Library Journal
This is a diamond of a book--perfectly proportioned, multifaceted, and containing not one wasted word. Krabb , author of The Golden Egg (later adapted as the acclaimed Dutch film The Vanishing), relates the story of geologist Egon Wagter and his lifelong acquaintance with Axel van de Graaf. When they meet as teenagers on a field trip to a newly opened cavern in Belgium, Axel is a devil-may-care young man who breaks all the rules and draws tent-mate Egon into his adventuring, altering the course of Egon's life in a fateful way that only becomes clear well after this short novel reaches its mid-point. As the book opens, Egon is smuggling heroin into a small, fictional Southeast Asian country known for its no-tolerance policy toward drug running. A series of flashbacks reveal what has happened to Egon since meeting Axel and Axel's connection to this latest exploit. At the heart of this tale is a tragic love story, in the classical sense of the word. Garrett's translation from the Dutch is elegant and unobtrusive. Highly recommended. [Previewed in Prepub Alert, LJ 6/15/00.]--David Dodd, Marin Cty. Free Lib., San Rafael, CA Copyright 2000 Cahners Business Information.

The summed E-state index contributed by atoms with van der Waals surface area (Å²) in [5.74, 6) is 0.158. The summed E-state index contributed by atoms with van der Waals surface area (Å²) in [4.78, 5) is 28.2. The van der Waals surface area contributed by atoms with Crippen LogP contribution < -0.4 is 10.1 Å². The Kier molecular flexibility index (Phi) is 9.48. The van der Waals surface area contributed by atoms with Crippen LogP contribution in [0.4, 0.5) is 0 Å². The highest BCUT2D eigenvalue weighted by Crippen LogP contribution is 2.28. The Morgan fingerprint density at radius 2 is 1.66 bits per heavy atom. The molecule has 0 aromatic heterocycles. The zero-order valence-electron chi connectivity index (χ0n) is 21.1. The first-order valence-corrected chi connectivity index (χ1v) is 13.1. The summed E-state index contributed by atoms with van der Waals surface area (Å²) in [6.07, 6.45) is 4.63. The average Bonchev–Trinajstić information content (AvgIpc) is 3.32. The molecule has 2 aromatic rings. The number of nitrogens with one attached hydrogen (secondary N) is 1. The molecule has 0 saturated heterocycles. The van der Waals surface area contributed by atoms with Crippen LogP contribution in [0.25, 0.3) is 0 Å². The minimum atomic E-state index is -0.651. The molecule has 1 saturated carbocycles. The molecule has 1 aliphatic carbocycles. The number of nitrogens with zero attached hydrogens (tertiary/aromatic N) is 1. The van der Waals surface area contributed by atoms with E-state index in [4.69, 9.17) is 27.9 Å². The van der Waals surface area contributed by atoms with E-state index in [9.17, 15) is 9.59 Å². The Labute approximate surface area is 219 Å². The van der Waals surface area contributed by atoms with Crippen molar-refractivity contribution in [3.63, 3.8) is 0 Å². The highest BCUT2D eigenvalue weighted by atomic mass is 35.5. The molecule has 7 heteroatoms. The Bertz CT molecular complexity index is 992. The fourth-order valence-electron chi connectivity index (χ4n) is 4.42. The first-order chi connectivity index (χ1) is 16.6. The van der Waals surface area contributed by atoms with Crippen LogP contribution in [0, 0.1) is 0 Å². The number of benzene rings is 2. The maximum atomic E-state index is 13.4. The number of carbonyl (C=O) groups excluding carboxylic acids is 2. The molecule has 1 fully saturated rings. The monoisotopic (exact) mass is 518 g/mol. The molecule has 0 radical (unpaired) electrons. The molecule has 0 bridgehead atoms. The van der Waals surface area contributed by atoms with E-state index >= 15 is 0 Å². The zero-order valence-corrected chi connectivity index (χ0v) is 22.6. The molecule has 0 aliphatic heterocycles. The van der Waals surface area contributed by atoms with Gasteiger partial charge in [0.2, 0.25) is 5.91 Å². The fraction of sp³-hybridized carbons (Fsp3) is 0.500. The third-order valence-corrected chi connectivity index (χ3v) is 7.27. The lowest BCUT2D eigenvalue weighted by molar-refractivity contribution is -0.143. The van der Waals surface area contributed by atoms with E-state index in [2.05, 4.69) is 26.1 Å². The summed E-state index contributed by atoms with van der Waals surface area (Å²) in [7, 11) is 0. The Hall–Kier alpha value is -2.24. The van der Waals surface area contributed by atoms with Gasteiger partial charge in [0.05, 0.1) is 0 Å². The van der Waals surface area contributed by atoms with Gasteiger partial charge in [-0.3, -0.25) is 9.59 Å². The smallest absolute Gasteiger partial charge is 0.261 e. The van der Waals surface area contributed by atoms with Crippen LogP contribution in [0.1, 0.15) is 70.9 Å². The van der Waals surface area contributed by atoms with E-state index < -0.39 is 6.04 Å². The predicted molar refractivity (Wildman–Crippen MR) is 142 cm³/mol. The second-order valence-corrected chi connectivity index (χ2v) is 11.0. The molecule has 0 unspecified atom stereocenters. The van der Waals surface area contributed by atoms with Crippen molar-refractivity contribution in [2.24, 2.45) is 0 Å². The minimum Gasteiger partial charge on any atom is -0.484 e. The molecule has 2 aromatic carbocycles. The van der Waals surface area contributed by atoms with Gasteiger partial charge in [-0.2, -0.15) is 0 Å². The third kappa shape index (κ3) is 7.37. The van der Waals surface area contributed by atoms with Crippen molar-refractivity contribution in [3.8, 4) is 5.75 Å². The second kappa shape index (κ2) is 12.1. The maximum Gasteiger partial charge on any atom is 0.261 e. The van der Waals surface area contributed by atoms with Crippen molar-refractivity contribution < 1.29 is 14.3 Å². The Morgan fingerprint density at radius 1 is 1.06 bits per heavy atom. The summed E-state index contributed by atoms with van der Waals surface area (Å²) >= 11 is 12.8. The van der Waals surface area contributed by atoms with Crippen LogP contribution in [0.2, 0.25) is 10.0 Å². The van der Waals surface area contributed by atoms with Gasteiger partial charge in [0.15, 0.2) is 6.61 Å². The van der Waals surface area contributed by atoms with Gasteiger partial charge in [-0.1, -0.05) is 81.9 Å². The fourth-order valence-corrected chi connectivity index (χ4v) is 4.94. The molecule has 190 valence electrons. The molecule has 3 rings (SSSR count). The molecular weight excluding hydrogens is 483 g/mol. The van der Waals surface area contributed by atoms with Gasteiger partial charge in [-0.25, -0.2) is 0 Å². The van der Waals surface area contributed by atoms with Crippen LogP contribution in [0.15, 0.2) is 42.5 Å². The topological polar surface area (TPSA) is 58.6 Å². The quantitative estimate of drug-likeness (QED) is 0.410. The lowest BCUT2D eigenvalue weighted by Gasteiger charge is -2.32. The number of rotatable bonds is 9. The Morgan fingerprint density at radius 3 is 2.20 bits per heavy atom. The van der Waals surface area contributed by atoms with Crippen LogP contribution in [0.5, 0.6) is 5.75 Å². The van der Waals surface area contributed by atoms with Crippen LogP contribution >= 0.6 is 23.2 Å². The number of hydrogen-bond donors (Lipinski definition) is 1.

Elizabeth Judd
Tim Krabbe's new novel is a psychological thriller, a study in political corruption and, most improbably, a tender coming-of-age story in which fate binds the restless characters with an inevitability that may remind readers of Thomas Hardy's fiction... Krabbe -- who is also the author of The Golden Egg, a creepy thriller that was made into the film ''The Vanishing'' -- writes deft and unsentimental prose, and the low-key elegance of his tale comes through in Sam Garrett's lovely translation from the Dutch.
New York Times Book Review